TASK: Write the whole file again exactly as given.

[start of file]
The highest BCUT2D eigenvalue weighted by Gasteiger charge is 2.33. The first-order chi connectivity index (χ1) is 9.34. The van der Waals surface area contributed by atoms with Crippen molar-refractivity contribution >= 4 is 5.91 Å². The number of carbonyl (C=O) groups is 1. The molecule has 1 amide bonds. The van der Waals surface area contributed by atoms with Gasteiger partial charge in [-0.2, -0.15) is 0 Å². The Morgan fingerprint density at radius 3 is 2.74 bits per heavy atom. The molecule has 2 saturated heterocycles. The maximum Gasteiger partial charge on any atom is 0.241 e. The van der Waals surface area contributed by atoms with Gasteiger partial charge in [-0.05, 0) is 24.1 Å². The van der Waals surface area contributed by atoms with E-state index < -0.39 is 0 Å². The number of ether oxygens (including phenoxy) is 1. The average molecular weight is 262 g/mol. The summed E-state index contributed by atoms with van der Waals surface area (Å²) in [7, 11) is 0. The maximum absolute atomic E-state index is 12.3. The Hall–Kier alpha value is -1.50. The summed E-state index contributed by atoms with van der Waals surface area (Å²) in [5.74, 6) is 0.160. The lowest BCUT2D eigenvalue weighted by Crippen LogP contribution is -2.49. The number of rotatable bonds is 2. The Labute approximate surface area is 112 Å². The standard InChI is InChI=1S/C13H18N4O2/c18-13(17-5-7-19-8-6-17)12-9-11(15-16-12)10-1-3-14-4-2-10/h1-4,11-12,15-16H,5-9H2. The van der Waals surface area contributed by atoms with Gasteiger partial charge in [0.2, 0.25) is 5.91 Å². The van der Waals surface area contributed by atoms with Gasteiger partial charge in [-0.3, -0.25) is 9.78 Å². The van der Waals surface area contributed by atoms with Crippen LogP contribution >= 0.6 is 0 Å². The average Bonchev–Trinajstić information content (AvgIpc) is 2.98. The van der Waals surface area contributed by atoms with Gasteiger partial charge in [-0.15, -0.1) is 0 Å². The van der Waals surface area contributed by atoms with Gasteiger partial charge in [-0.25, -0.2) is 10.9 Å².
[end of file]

The highest BCUT2D eigenvalue weighted by Gasteiger charge is 2.33. The first-order chi connectivity index (χ1) is 9.34. The van der Waals surface area contributed by atoms with Crippen molar-refractivity contribution >= 4 is 5.91 Å². The number of carbonyl (C=O) groups is 1. The molecule has 1 amide bonds. The van der Waals surface area contributed by atoms with Gasteiger partial charge in [-0.2, -0.15) is 0 Å². The Morgan fingerprint density at radius 3 is 2.74 bits per heavy atom. The molecule has 2 saturated heterocycles. The maximum Gasteiger partial charge on any atom is 0.241 e. The van der Waals surface area contributed by atoms with Gasteiger partial charge in [-0.05, 0) is 24.1 Å². The van der Waals surface area contributed by atoms with E-state index < -0.39 is 0 Å². The number of ether oxygens (including phenoxy) is 1. The average molecular weight is 262 g/mol. The summed E-state index contributed by atoms with van der Waals surface area (Å²) in [7, 11) is 0. The maximum absolute atomic E-state index is 12.3. The Hall–Kier alpha value is -1.50. The summed E-state index contributed by atoms with van der Waals surface area (Å²) in [5.74, 6) is 0.160. The lowest BCUT2D eigenvalue weighted by Crippen LogP contribution is -2.49. The number of rotatable bonds is 2. The Labute approximate surface area is 112 Å². The standard InChI is InChI=1S/C13H18N4O2/c18-13(17-5-7-19-8-6-17)12-9-11(15-16-12)10-1-3-14-4-2-10/h1-4,11-12,15-16H,5-9H2. The van der Waals surface area contributed by atoms with Gasteiger partial charge in [0.2, 0.25) is 5.91 Å². The van der Waals surface area contributed by atoms with Gasteiger partial charge in [-0.3, -0.25) is 9.78 Å². The van der Waals surface area contributed by atoms with Crippen LogP contribution >= 0.6 is 0 Å². The average Bonchev–Trinajstić information content (AvgIpc) is 2.98. The van der Waals surface area contributed by atoms with Gasteiger partial charge in [-0.15, -0.1) is 0 Å². The van der Waals surface area contributed by atoms with Gasteiger partial charge in [-0.25, -0.2) is 10.9 Å².